In the days of 4:3 cameras, many filmmakers chose to mask off their viewfinders and shoot in 16:9 widescreen. Now that 16:9 is ubiquitous, those of us wanting something more cinematic turn to the glorious 2.39:1, a.k.a. Scope. Choose your aspect ratio carefully though, not just because it “looks cooler”. 2.39 works well if you have lots of landscapes, lots of extras or a wide set. It’s not so great if one of your main sets is a tall, narrow booth, as I found out the hard way on Stop/Eject.

I love composing for the 2.39 ratio. You have so much flexibility on where to put your subject in the frame. The rule of thirds is obsolete here. You can put someone almost anywhere in the 2.39 frame and have it look good. They can be short-sided (placed on the “wrong” side of frame) but still have looking space. They can be just off centre, or they can be squeezed right to the edge. And if it’s a two-shot or a dirty single, you can illustrate the closeness of the characters’ relationship by choosing the distance between them in the frame – anywhere from overlapping (a couple madly in love?) to facing each other across the full width of the widescreen frame (enemies with no common ground?).

Here are some of my favourite examples of 2.39 composition. First up, The Matrix, lensed by Bill Bope. Look at how he uses black space to create a stark minimalism. One of the most powerful things you can do with all that horizontal space is to not use half of it!

Matrix-black1

Matrix-door

Matrix-Morpheus

In this close-up (below), Morpheus starts off conventionally framed on the left, but leans forward at a key point, crossing the width of the frame to become short-sided, as pictured. It really makes it feel like he’s getting in your face.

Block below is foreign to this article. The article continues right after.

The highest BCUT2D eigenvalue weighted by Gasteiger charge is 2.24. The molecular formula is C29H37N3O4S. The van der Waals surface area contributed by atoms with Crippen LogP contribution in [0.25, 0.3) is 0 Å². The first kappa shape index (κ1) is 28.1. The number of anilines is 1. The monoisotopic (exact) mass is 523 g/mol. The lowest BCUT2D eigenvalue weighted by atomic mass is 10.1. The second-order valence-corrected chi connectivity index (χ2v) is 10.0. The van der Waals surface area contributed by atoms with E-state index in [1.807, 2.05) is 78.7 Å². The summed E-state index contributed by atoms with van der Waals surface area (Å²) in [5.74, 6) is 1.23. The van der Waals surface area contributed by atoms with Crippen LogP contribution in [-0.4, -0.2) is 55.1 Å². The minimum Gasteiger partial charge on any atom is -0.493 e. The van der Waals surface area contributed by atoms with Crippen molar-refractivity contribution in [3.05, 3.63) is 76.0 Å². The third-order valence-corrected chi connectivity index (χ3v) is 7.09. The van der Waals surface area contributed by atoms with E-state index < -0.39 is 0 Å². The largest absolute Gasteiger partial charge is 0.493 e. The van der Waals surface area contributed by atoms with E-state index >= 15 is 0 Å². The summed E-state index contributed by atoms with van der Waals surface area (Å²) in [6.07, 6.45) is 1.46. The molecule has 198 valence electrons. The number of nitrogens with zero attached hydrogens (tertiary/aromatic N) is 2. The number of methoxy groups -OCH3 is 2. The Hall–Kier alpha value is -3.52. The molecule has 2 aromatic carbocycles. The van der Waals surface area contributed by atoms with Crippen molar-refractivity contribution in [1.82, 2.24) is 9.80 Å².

Matrix-Morpheus-shortside

Symmetrical shots become more powerful in 2.39. These ones really help reinforce the rigid, computer-generated nature of the matrix.

Matrix-chairs-symmetry

Matrix-agents-symmetry

In Donnie Darko (DP: Steven Poster), formal composition (framing characters centrally) is used as a stylistic device in the dream sequences. Again, a powerful symmetry in this wide format.

Donnie1 Donnie2

I love the composition of this shot from Armaggedon (DP: John Schwartzman). He’s on the “wrong” side of frame and he’s barely off centre, but somehow it works beautifully. It almost looks like he’s surging forwards with the flag, rather than seeming dominated by it, like he would if he was on the right of frame.

Armageddon

Jan de Bont’s cinematography in Die Hard is a masterclass in 2.39 composition. Check out the depth in these raking shots.

DieHard-Bonnie

DieHard-mirror

Below, De Bont uses the doorway as a symmetrical frame for the composition, which gives Willis license to be anywhere within it.

DieHard-CU-shortside

Here’s an interesting lesson in shooting over-the-shoulders in 2.39. Put the foreground actor on the edge of frame and you’ll find it very hard to keep a sense of depth if you put the background actor over on the other side of frame. You need them nearer so the perspective can continue off into the other side of frame, perhaps with other characters (or a statue, in this case) in the deep background or just the set.